Seventeen thousand dollars.
That's the sum printed at the top of the quote from my cosmetic surgeon's office.
My boyfriend is gawping at it, mouth agape.
"You're not actually going to spend this amount of money on your face, are you? You know you could buy a car with that," he scoffs incredulously.
What he doesn't realise is, I could have bought several cars with the amount of money I've already spent on my face.
I learnt from an early age, the quest for beauty was one I'd be on for a lifetime, at any cost – an expedition with not so much an end destination, as a mirage, always just beyond the next horizon.
The average woman spends 335 hours a year – equivalent to an entire two-week holiday – and over $200,000 over the course of her life, on this quest. If you're a woman reading this, it's almost a sure bet you've exhausted considerable amounts of your day today, thinking about the way you look.
If this all sounds awfully superficial, vapid even, that's because it is. However, it'd be remiss not to point out we weren't born to be this way. Our cultural obsession with female beauty is far more uncomfortably weighted in nurture, than nature.
Consider the last time you visited a friend or relative with a young daughter. What was the first thing you said to her? That she looked adorable, or beautiful? How lovely the dress she had on was, or what a pretty bow she had in her hair?
These seemingly innocuous compliments condition girls to place an excessive amount of emphasis on their appearances. The subtext, we learn as young women, is that beauty is the currency we trade for acceptance and validation.
So powerful is this message, a study by University of Central Florida psychology professor Stacey Tantleff-Dunn and Sharon Hayes, found nearly half of all three to six-year-old girls worry about being "fat", something we've commercialised to be regarded as the worst possible thing for a woman to be.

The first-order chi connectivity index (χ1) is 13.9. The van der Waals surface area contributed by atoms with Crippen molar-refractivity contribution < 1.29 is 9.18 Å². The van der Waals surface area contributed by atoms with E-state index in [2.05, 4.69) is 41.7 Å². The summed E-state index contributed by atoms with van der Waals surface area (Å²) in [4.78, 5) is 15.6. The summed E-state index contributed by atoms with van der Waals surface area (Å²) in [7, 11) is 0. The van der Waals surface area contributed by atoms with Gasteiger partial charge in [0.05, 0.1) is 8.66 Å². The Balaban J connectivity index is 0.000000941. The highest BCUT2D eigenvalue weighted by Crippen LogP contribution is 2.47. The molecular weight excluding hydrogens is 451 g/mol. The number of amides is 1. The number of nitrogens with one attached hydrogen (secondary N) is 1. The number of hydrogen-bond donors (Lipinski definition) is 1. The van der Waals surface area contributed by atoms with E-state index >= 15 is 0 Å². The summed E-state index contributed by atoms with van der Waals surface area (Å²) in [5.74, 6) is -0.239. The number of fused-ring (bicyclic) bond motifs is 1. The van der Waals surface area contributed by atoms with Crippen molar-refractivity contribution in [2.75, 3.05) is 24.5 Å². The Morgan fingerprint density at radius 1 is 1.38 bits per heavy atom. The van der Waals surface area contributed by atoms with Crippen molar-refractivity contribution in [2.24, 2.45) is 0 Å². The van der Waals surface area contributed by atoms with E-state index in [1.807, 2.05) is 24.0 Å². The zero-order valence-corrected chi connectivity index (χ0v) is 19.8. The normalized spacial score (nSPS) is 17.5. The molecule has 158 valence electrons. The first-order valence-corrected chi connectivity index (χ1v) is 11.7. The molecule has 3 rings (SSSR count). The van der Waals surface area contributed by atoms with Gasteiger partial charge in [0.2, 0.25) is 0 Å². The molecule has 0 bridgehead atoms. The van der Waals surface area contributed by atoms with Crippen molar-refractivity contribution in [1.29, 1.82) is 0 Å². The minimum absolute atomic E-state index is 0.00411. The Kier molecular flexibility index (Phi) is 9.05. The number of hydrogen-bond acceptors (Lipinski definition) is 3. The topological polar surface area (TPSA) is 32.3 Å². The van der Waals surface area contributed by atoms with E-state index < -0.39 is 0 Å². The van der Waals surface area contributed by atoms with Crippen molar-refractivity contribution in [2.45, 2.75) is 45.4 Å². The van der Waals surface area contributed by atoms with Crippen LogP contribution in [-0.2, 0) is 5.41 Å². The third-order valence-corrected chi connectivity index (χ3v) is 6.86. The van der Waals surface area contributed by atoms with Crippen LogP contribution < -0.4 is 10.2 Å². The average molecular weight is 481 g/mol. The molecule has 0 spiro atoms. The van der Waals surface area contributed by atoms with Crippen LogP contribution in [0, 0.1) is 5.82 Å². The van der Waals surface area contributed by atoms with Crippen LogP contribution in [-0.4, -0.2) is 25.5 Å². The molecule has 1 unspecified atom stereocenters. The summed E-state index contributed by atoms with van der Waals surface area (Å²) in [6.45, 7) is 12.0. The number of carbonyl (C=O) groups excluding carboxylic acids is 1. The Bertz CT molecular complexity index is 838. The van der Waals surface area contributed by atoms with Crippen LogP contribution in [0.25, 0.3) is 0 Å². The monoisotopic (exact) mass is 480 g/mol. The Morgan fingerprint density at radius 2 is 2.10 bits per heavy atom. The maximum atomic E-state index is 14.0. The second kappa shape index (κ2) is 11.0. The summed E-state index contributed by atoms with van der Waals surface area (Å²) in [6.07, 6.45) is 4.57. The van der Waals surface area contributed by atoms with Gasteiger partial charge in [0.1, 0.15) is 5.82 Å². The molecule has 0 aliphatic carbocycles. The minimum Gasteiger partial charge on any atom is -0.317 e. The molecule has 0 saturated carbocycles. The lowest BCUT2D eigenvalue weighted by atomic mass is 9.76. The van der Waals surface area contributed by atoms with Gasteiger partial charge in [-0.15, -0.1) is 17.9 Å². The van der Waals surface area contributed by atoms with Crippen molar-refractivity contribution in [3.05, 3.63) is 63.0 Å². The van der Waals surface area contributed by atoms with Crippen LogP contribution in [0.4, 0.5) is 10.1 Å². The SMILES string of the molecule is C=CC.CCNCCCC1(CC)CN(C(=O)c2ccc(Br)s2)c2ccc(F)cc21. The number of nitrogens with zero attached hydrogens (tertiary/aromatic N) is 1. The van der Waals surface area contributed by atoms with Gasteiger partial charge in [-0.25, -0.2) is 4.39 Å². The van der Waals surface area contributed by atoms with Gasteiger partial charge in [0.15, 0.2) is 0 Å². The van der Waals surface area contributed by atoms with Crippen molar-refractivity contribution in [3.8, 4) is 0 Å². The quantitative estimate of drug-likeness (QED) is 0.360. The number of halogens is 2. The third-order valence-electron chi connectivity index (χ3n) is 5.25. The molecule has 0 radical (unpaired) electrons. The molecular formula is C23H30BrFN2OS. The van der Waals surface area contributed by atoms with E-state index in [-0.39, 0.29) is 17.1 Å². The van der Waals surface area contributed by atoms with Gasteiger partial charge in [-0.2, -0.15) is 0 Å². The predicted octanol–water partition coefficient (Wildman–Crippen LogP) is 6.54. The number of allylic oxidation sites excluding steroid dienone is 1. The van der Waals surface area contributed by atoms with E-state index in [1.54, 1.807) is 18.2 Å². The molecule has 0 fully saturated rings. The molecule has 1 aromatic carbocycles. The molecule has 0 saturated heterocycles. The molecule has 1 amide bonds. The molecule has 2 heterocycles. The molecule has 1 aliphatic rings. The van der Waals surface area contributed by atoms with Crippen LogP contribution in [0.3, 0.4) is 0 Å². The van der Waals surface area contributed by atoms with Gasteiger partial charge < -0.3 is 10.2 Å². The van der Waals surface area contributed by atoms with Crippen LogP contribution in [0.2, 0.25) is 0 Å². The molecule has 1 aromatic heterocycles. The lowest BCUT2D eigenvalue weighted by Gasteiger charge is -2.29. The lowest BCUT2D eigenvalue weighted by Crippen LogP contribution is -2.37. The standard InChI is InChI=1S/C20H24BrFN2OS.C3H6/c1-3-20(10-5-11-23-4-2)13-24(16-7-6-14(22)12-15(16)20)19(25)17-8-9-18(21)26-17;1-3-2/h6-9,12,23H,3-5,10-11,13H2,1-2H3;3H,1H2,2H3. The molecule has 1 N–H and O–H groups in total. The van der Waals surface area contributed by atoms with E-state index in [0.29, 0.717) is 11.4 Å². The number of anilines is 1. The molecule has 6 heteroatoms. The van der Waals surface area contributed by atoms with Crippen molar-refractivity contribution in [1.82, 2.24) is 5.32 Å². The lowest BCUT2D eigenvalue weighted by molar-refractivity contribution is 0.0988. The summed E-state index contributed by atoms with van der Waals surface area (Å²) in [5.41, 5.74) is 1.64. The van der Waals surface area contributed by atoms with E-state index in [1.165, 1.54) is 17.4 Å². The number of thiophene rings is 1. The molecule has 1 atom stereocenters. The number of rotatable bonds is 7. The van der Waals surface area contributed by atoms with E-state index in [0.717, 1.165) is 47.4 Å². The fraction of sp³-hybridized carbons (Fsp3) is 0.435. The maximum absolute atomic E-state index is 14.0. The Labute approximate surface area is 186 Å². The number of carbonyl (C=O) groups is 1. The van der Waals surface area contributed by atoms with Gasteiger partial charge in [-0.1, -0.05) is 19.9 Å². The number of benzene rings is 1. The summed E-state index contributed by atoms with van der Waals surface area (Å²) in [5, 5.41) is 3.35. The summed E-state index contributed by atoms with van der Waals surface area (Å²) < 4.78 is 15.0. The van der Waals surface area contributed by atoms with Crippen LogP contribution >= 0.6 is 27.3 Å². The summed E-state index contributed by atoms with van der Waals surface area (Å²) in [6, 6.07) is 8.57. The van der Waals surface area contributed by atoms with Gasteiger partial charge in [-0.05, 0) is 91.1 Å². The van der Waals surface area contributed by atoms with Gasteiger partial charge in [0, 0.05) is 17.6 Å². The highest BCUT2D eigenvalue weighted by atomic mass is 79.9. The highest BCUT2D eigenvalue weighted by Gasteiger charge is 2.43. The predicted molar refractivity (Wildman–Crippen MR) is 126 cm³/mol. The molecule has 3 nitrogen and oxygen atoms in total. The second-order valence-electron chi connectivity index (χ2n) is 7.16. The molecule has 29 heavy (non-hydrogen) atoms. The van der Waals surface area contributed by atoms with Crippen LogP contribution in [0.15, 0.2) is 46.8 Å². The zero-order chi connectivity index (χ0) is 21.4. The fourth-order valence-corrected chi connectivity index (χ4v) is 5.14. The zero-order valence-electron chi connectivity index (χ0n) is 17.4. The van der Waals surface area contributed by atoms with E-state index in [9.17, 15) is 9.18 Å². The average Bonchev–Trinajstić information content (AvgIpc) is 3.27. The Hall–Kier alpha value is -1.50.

(Other studies have found we're so terrified of it, when asked, women said they'd rather forgo a year of living, or be blind, than be classified as fat.)
My own disordered relationship with my body began at 22, when I started lying about the amount of food I was eating, covertly dumping packed lunches in neighbours' bins on my way to work each day, subsisting on little more than a piece of fruit, painstakingly quartered into meals.
I went from an already lithe 57 kilos on my 165-centimetre-tall frame, down to a mere 48 kilos in the space of six months, punishing my body with daily 10-kilometre runs.
However, instead of concern, my nutrient-deprived, dwindling figure drew a glut of compliments. "You're looking great! What have you been doing?" colleagues and friends would coo. "I wish I could fit into a pair of jeans that tiny," others would gush, as my BMI plummeted.
Even now, after more than a decade in recovery from my eating disorder, I'm still drawn to look at my newly soft, dimpled body as a personal failing. The ubiquity of diet products, waist-trainers, cosmetic treatments and surgery have, in many ways, made the modern pursuit of beauty one based almost entirely on effort and economic status, rather than an arbitrary victory in a genetic lottery.